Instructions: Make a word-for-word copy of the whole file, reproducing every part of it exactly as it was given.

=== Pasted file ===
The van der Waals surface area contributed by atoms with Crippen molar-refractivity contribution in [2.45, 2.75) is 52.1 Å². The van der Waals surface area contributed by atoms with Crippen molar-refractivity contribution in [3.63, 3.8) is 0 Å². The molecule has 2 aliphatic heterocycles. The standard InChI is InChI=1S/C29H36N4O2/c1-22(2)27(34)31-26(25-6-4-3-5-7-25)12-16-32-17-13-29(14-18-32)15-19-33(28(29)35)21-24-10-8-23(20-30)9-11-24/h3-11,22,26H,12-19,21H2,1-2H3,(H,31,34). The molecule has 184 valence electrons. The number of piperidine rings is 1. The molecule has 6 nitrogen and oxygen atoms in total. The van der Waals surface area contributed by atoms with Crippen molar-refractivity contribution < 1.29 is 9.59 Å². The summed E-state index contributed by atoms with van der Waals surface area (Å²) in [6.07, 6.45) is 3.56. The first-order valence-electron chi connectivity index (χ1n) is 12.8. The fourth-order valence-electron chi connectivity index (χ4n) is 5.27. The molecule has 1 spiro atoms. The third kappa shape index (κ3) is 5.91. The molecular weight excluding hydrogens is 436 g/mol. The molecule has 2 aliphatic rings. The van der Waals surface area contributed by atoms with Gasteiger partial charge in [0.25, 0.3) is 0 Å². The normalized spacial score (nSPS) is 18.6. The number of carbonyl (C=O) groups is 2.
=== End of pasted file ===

The van der Waals surface area contributed by atoms with Crippen molar-refractivity contribution in [2.45, 2.75) is 52.1 Å². The van der Waals surface area contributed by atoms with Crippen molar-refractivity contribution in [3.63, 3.8) is 0 Å². The molecule has 2 aliphatic heterocycles. The standard InChI is InChI=1S/C29H36N4O2/c1-22(2)27(34)31-26(25-6-4-3-5-7-25)12-16-32-17-13-29(14-18-32)15-19-33(28(29)35)21-24-10-8-23(20-30)9-11-24/h3-11,22,26H,12-19,21H2,1-2H3,(H,31,34). The molecule has 184 valence electrons. The number of piperidine rings is 1. The molecule has 6 nitrogen and oxygen atoms in total. The van der Waals surface area contributed by atoms with Crippen molar-refractivity contribution < 1.29 is 9.59 Å². The summed E-state index contributed by atoms with van der Waals surface area (Å²) in [6.07, 6.45) is 3.56. The first-order valence-electron chi connectivity index (χ1n) is 12.8. The fourth-order valence-electron chi connectivity index (χ4n) is 5.27. The molecule has 1 spiro atoms. The third kappa shape index (κ3) is 5.91. The molecular weight excluding hydrogens is 436 g/mol. The molecule has 2 aliphatic rings. The van der Waals surface area contributed by atoms with Gasteiger partial charge in [0.25, 0.3) is 0 Å². The normalized spacial score (nSPS) is 18.6. The number of carbonyl (C=O) groups is 2.